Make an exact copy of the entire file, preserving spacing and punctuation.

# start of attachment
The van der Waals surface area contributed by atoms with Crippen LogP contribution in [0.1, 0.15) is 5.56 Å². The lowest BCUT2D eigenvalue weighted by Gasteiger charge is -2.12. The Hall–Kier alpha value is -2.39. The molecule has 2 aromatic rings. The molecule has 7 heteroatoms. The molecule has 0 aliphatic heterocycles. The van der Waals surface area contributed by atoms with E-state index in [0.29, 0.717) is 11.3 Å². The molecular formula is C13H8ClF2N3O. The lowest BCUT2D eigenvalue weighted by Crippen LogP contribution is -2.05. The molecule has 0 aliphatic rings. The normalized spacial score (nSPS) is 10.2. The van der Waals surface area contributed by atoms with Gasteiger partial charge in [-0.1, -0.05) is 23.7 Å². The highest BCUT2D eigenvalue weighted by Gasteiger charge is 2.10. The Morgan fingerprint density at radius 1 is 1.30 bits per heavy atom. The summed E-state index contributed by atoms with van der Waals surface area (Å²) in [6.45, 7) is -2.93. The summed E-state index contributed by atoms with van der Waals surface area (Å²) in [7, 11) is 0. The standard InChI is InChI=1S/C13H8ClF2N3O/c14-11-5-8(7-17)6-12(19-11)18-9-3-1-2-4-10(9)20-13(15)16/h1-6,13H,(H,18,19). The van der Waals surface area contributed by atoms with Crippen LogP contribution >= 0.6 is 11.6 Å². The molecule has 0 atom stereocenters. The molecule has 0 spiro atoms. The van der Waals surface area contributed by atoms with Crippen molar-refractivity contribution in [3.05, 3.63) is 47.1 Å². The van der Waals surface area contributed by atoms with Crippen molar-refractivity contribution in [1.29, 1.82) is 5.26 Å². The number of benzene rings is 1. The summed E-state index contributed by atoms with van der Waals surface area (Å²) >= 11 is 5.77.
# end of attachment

The van der Waals surface area contributed by atoms with Crippen LogP contribution in [0.1, 0.15) is 5.56 Å². The lowest BCUT2D eigenvalue weighted by Gasteiger charge is -2.12. The Hall–Kier alpha value is -2.39. The molecule has 2 aromatic rings. The molecule has 7 heteroatoms. The molecule has 0 aliphatic heterocycles. The van der Waals surface area contributed by atoms with E-state index in [0.29, 0.717) is 11.3 Å². The molecular formula is C13H8ClF2N3O. The lowest BCUT2D eigenvalue weighted by Crippen LogP contribution is -2.05. The molecule has 0 aliphatic rings. The normalized spacial score (nSPS) is 10.2. The van der Waals surface area contributed by atoms with Gasteiger partial charge in [-0.1, -0.05) is 23.7 Å². The highest BCUT2D eigenvalue weighted by Gasteiger charge is 2.10. The Morgan fingerprint density at radius 1 is 1.30 bits per heavy atom. The summed E-state index contributed by atoms with van der Waals surface area (Å²) in [6.45, 7) is -2.93. The summed E-state index contributed by atoms with van der Waals surface area (Å²) in [7, 11) is 0. The standard InChI is InChI=1S/C13H8ClF2N3O/c14-11-5-8(7-17)6-12(19-11)18-9-3-1-2-4-10(9)20-13(15)16/h1-6,13H,(H,18,19). The van der Waals surface area contributed by atoms with Crippen LogP contribution >= 0.6 is 11.6 Å². The molecule has 0 atom stereocenters. The molecule has 0 spiro atoms. The van der Waals surface area contributed by atoms with Crippen molar-refractivity contribution in [3.05, 3.63) is 47.1 Å². The van der Waals surface area contributed by atoms with Crippen molar-refractivity contribution in [1.29, 1.82) is 5.26 Å². The number of benzene rings is 1. The summed E-state index contributed by atoms with van der Waals surface area (Å²) >= 11 is 5.77.